IR Book Blogging

One of the best birthday presents I received was The Twenty Year’s Crisis by E.H. Carr, the 1939 book that created the study of international relations as we know it. I finished it a couple of nights ago, and I was completely blown away. For one thing, the writing style is positively Shakespearean – each sentence, each paragraph, provides the material for as much as a book of IR work. He discusses the difference between hard, soft, and sticky power fifty years before those terms were coined. He explains the reasons for energy independence forty years before Jimmy Carter called for it. He pinpoints the weaknesses of international law more astutely than anyone I’ve read six years before the U.N., and almost sixty years before the I.C.C. His analysis is always thought-provoking, and while certainly not always correct (see his attack on free trade), and sometimes even offensive (his call for organized “regulation” of opinion), his words are ever-more-important. Crisis is easily accessible, dense, and ever-relevant. I’d go as far as to say that it should be required reading for anyone who cares about the future of world politics.

Hadley Undermines Self

In an unusual step, I actually got up early enough this morning to watch the Sunday talk shows. Fox News Sunday was incredibly unimpressive; it lobbed mostly softballs to the Republican guests (homeland security advisor Frances Townsend and Mass. Governor Mitt Romney) and was incredibly bitter in its questioning of Joe Biden, the one Democrat on the show. The toughest questioning of Romney was about his flip-flop on abortion, but Chris Wallace, the host, didn’t even delve very deeply into it. Also, the production values were simply atrocious.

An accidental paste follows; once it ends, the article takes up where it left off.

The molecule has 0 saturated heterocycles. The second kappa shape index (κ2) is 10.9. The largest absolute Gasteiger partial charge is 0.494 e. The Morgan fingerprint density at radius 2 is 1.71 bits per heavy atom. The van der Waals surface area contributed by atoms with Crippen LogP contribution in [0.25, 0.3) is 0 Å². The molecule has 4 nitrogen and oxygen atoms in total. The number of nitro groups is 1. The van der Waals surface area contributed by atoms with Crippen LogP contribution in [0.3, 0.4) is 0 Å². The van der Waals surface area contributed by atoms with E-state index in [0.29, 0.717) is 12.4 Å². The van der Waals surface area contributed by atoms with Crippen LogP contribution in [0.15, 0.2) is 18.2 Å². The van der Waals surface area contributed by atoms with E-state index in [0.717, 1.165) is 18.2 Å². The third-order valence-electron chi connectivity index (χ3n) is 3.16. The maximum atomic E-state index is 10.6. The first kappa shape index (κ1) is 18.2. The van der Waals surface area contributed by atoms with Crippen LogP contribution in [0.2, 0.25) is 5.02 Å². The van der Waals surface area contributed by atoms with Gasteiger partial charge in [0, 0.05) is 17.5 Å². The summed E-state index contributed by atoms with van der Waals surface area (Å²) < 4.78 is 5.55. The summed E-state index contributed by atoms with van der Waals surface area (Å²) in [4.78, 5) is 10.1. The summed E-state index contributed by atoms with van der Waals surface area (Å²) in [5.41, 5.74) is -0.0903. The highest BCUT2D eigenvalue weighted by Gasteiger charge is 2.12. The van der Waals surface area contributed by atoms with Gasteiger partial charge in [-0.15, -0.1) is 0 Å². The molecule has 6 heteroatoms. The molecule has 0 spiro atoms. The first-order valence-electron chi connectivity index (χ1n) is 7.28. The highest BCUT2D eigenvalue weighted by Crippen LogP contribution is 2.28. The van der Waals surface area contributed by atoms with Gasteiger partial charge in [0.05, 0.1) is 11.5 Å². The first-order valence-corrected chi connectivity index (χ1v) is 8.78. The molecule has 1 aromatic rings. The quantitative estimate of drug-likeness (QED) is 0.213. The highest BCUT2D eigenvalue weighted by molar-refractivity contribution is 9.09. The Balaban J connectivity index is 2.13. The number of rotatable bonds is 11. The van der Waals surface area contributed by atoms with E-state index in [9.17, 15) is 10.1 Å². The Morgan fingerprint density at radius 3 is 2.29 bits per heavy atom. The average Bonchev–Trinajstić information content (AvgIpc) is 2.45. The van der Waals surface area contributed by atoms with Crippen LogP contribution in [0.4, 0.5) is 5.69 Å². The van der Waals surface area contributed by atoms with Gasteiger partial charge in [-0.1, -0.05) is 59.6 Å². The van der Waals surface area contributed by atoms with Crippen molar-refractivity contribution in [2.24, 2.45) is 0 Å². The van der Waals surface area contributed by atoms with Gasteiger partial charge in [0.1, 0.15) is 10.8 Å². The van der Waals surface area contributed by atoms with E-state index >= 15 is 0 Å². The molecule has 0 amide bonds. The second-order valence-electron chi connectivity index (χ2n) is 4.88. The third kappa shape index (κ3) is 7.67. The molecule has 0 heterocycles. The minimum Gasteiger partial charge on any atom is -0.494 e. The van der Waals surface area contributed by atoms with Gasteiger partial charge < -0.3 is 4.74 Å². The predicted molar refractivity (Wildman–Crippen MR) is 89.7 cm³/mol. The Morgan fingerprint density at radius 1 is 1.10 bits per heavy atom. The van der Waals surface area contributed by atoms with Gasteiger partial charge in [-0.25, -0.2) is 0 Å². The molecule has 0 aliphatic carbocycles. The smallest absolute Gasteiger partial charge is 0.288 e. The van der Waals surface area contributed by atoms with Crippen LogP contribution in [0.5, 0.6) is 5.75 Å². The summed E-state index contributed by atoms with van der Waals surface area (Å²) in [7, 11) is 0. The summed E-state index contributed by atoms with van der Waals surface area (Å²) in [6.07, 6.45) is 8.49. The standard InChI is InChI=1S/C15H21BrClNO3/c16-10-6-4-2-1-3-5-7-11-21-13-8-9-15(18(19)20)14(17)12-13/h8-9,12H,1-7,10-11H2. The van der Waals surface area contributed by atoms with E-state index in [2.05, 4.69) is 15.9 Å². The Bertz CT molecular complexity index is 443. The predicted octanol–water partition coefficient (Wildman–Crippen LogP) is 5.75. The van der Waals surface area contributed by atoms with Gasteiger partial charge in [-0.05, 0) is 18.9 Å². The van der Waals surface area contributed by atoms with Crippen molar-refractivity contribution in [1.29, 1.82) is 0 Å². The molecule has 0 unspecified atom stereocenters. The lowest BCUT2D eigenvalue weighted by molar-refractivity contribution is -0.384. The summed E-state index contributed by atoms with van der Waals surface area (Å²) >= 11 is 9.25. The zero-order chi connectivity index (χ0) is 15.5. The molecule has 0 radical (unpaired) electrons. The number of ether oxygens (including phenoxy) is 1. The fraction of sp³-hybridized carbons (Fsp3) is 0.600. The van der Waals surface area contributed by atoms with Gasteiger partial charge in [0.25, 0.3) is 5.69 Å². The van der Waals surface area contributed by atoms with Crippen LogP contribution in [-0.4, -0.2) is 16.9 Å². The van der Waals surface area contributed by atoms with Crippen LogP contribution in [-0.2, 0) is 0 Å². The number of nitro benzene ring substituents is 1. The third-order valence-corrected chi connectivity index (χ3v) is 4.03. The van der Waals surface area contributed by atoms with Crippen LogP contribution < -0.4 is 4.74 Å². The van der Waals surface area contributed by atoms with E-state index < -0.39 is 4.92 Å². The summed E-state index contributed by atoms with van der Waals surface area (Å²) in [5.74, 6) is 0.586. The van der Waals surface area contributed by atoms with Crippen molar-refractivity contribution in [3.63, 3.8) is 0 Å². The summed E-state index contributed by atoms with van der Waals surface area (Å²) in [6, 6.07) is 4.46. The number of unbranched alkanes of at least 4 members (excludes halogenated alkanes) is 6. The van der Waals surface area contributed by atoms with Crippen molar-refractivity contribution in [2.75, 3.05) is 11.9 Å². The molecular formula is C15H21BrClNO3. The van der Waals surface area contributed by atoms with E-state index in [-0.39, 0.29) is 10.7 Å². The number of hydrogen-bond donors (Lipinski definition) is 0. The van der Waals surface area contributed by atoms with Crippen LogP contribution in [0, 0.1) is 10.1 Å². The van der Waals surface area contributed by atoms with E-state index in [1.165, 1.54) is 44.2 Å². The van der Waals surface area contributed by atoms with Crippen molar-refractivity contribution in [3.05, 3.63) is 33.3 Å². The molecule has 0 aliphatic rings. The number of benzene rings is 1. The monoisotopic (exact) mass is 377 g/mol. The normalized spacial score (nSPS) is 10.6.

Anyway, I’m watching Face the Nation now, which is much, much better, both in depth and production. But what really struck me was that, in Bob Schieffer and Tom Friedman’s joint interview of Stephen Hadley, Hadley said something incredibly revealing. Schieffer was asking Hadley about a Pentagon report showing that the one Iraqi Army battalion which was capable of operating without American support no longer can do so, and Hadley countered by saying that the Pentagon didn’t use that statistic to measure progress, instead preferring to measure units that can operate with American help. This says two things. First, it shows that the Pentagon isn’t really planning for a withdrawal anytime soon; their focus is on getting the Iraqi Army to jibe with the American forces, which is a sign that, either through a continued occupation or permanent bases, they are planning for a long-term American presence, which is of course discouraging. Second, it showed just how cluelessly self-serving the DoD is in its measurements. If it were honest, and was measuring progress adequately, it would use the measure that Schieffer referenced; instead, it cares only about making itself look more competent than it is, and exaggerating the progress that has been made in Army training. Depressing, but hardly surprising, that.